To which I always try to remind them that nothing comes without sacrifice. Not even my adventures.

Now I'm off to try and throw paints at paper and see if I manage to discover that I'm actually an amazing artist...

Saturday, 16 July 2011

Risk it

It started on one of those famous 'grey days'.

Sitting around, and doing absolutely nothing productive, apart from thinking of ideas to be productive. Or at least pretend we were trying to work.
One of the guys sat up. 'Lets play risk!'. He muttered it with such excitement and strength, that I got a small insight to how he must have been as a child.

I was also surprised by the lack of response his outburst had achieved.

I thought truth and dare had been renamed risk, and chose not to question that assumption. I replied we needed a break, but I was probably going to chose truth over dare. At that statement everyone lazily turned to look at me, and I earned a few guffaws and laughs.

So was my introduction to the board game Risk. I had no idea it would last as long as it did ( rivals Monopoly game time), nor that I would win.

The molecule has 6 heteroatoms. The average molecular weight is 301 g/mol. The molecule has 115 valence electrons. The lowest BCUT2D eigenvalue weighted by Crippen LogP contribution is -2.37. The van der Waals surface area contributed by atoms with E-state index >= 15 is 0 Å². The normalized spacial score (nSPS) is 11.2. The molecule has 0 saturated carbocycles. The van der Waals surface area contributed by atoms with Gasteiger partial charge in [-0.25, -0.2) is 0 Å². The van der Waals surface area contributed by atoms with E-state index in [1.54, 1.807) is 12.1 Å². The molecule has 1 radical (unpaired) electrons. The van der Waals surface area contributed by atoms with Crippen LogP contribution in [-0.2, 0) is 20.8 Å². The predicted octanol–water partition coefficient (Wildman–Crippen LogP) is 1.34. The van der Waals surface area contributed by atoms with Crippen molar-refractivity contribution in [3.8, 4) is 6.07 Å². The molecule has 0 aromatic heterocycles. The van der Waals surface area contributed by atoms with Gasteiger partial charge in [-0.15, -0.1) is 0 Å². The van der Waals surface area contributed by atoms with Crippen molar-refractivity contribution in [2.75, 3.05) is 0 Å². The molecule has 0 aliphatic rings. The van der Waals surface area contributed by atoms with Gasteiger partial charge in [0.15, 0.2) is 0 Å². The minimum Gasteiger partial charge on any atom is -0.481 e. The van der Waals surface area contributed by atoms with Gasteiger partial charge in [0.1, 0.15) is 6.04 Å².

It wasn't Beginner's Luck, it was simply because I constantly acted like a child (who doesn't act like a child when introduced to new board games though?). And my childish behaviour meant I was constantly underestimated. :D

I ended up through a phase of Risk addiction. I'm going to try to explain (again) the rules to my family. I think they've lost concentration, but I'm so addicted, I might end up trying to con the neighbourhood children into playing against me.

Perhaps it would be embarrassing to lose to them (I just know they'll rub it in my face for eternity), but I can never bring myself to rob them of the happiness of winning. (it's hardly as if their life is a whirlwind of joy..)

Wednesday, 13 July 2011

Rewriting #1

I made them all laugh about how no one looks at each other, and once I do stare at someone's face, I cause awkwardness, even more so if I try to smile anonymously.

I told them, how every morning, without fail, an old man in a white suit would bless me on the tube. And how I smiled at him every time, and his insistence to call me 'the repenting sinner'

I made them laugh at how everyone runs in heels, while I trip on flats. I told them of the legging fashion- how leggings and a shirt only are worn, but no skirt. I told them how the first time I saw it, I tried to politely ask the girl if she forgot to wear a skirt.

I told them of one morning where I arrived at rush hour, and how tense everyone was- in fact I sensed that if they got more tense they would have 'let one rip' as they say.

I told them how I was going to miss being a fresher, because of everyone's low expectations.